According to the Parker-Grennan v Camelot UK Lotteries 2023 High Court Case, having website terms and conditions in place which pass common law and statutory transparency and fairness tests could save you £1,000,000. The High Court has recently declined to grant summary judgement in a case against the National Lottery operator, Camelot, for £1,000,000.
On 25 August 2015, Joan Parker-Grennan bought a £5 Instant Win Game ticket for playing the online game. The rules of the game stated that if the numbers in the player’s section match the numbers in the winning section, the set of matching numbers will turn white on the screen and indicate that the player has won the prize designated by those matching numbers. When Mrs Parker-Grennan played her ticket, the screen displayed a message saying: “Congratulations, you have won £10”. Due to a coding error in the software responsible for the animated display, another set of two numbers with a designated prize of £1,000,000 also appeared on the screen.
According to the description of the Game Procedures, the matching numbers should have flashed on the screen in order for Mrs Parker-Grennan to have won the £1,000,000 prize. Camelot refused to pay the larger amount in addition to the £10 prize by relying on their website terms and conditions. The website terms stated that the conclusive amount won by any player will be the amount shown on the final screen display and on Camelot’s official list of winning numbers, and these terms had been accepted by Mrs Parker Grennan prior to her playing. Therefore, they argued that any amount as shown on the interim animated display will be considered irrelevant in determining the exact prize won by a player.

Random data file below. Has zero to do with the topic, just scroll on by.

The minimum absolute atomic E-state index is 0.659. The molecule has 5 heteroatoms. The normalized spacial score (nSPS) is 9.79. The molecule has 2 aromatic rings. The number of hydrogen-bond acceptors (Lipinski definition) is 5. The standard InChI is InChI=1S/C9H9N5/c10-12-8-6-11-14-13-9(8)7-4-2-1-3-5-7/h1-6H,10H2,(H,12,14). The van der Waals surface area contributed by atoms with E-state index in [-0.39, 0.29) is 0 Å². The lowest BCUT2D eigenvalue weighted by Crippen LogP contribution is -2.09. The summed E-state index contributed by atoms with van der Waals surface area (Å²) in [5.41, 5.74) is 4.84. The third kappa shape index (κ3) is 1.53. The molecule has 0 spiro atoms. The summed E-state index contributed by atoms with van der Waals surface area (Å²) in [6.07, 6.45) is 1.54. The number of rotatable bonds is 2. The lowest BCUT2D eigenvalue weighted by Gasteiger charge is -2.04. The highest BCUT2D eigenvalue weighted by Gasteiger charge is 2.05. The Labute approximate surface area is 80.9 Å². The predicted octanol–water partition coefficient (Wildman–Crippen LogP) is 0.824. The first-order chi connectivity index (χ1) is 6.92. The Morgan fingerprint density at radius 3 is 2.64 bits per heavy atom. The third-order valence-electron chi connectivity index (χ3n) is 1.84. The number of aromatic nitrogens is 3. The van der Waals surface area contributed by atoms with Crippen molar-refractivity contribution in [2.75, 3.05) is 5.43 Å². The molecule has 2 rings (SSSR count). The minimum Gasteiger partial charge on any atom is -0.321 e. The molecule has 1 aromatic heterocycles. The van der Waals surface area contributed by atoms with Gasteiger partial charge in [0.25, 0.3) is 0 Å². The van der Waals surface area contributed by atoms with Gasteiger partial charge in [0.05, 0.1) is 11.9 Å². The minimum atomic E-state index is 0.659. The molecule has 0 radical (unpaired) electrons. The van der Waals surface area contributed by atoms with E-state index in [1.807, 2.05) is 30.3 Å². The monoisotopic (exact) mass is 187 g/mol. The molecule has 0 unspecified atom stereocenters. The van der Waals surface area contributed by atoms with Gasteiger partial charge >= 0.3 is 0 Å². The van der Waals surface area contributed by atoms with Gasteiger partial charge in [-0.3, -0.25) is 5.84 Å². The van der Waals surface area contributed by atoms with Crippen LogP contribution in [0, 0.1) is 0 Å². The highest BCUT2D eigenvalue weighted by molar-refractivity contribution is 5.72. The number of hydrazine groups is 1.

The Judge dismissed Mrs Parker-Grennan’s application for summary judgment and concluded that the website terms and conditions had been properly incorporated in the online contract by means of hyperlinks and drop-down terms and were drafted in a clear manner. The terms, as relied on by Camelot, were also not found to be unfair for the purpose of the Unfair Terms in Consumer Contracts Regulations 1999 (SI 1999/2083) (which is the applicable Regulation before the Consumer Rights Act 2015 came into effect).
This decision should represent a reminder to not overlook the importance of your website terms and conditions. While these are not required by law per se, they are a great tool to limit future liabilities and determine the limits of the relationship between website providers and any customers / visitors. To ensure a binding online agreement, particular attention should also be given to the fairness and transparency rules applicable to contractual terms and conditions. Drafting website terms which are comprehensible and understandable to the consumer promotes transparency, and therefore reduces the risk of consumers challenging the binding force of that agreement by relying on unfairness.
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